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The German capital has managed to maintain an undeniable buzz after all these years. These days, however, the city’s innovative restaurants and world-class galleries are just as famous as its hard-partying techno clubs. Berlin has always had a powerful creative streak, one that has remained strong even as the city matures. While 36 hours may not be enough time to see it all, the following itinerary can help you pack plenty of culture into a short stay.

Day One

Afternoon: Start your visit off with a solemn examination of one of the more troubled parts of the city’s past. The Jewish Museum Berlin, which opened in 2001, provides in-depth insight into the history of Judaism in Germany from the fourth century to the present day. While the thought-provoking exhibits are the main draw, the striking architecture by Daniel Libeskind greatly adds to the overall complexity of the museum. Afterwards, walk to the nearby Berlinische Galerie, which features a well-curated mix of modern and contemporary art.

Evening: For a glimpse of the cutting-edge of Berlin’s rapidly evolving dining scene, head to Nobelhart & Schmutzig, a Michelin-starred restaurant that only serves food harvested, foraged or raised near Berlin. That means no olive oil, black pepper, vanilla or other common imported staples. It might sound a tad rigid, but the results are eye-opening. After dinner, swing by the classic Victoria Bar for sensational craft cocktails.

Day Two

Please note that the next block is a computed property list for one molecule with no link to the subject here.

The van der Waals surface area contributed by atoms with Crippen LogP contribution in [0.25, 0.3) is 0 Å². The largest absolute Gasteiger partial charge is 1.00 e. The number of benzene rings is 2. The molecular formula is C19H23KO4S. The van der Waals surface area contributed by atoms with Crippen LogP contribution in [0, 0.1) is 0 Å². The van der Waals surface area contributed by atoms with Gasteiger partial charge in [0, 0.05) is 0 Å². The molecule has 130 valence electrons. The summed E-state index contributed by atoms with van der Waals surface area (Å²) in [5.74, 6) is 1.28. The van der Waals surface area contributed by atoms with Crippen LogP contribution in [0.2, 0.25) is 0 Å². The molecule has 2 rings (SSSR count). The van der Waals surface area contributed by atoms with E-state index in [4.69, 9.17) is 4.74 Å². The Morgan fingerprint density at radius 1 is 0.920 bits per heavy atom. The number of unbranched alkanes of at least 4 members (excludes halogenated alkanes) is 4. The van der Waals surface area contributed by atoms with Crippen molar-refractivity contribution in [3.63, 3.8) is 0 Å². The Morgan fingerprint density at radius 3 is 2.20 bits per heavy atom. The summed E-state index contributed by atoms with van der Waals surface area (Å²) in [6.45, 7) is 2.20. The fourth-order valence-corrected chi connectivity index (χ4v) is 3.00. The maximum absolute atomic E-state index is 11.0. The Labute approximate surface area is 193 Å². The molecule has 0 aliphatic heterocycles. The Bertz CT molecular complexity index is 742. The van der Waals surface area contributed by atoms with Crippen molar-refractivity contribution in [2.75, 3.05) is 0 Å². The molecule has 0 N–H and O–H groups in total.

Morning: Breakfast at Roamers in a hip enclave of Neukölln is an absolute must, although you’ll want to arrive early before the hordes of Instagram influencers descend en masse. The leafy interior of the café may be almost too photogenic for its own good. Nevertheless, the gorgeously garnished toasts and brunch dishes are worth the early wake-up call. Next, delve into the nuances of Berlin’s most famous artistic medium: street art. Urban Nation explores the history of graffiti and muralism as both a tool of political protest and expression.

Afternoon: You’re going to want plenty of time to explore the dazzling architecture and fascinating exhibits of Museum Island. In lieu of a sit-down lunch, grab either one of the butter-drenched cinnamon buns or a savoury Brötchen (roll) at Zeit für Brot bakery in Mitte, then make your way to the Neues Museum, which houses the famed bust of queen Nefertiti. Pack in as many of the other museums as you can manage.

Evening: For dinner, plan to dine at Panama, a whimsical eatery that serves truly inspired global cuisine in a psychedelic space decked out with contemporary art. It’s easy to while away a whole evening here, but if you find yourself craving a nightcap, wander over to Tiger Bar next door.

Day 3

Morning: For a classic German breakfast, it’s hard to go wrong with the impeccably elegant Café Einstein Stammhaus, a historic Viennese-style spot with a lovely garden out back. Since the café has its own roastery, all the coffee is excellent, as are the platters of eggs, cheeses and cold cuts. For a decadent start to the day, the warm, flaky apple strudel served in a puddle of luscious vanilla custard sauce is sublime. If you can bear to tear yourself away from the space, visit The Feuerle Collection, an exceptional private art collection housed in a World War II bunker.

Afternoon: For the grand finale, catch a concert or dance performance in the grand Spiegelsaal (mirror hall) at Clärchens Ballhaus, a ballroom dating back to 1913. Although the current owners restored much of the space, they also intentionally left certain parts with a touch of dilapidation. The cracks in the mirrors and the fading paint add to the ambiance. Should you find yourself feeling famished after showing off your dance moves, the beer garden in the courtyard out front serves an textbook schnitzel.

Where to stay

 Budget: The Circus Hostel

Mid-range: Monbijou Hotel

High-end: Hotel Zoo

Holiday Rental: Gorki Apartment

 

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Tagged: City, Couple, Culture, Food & Drink

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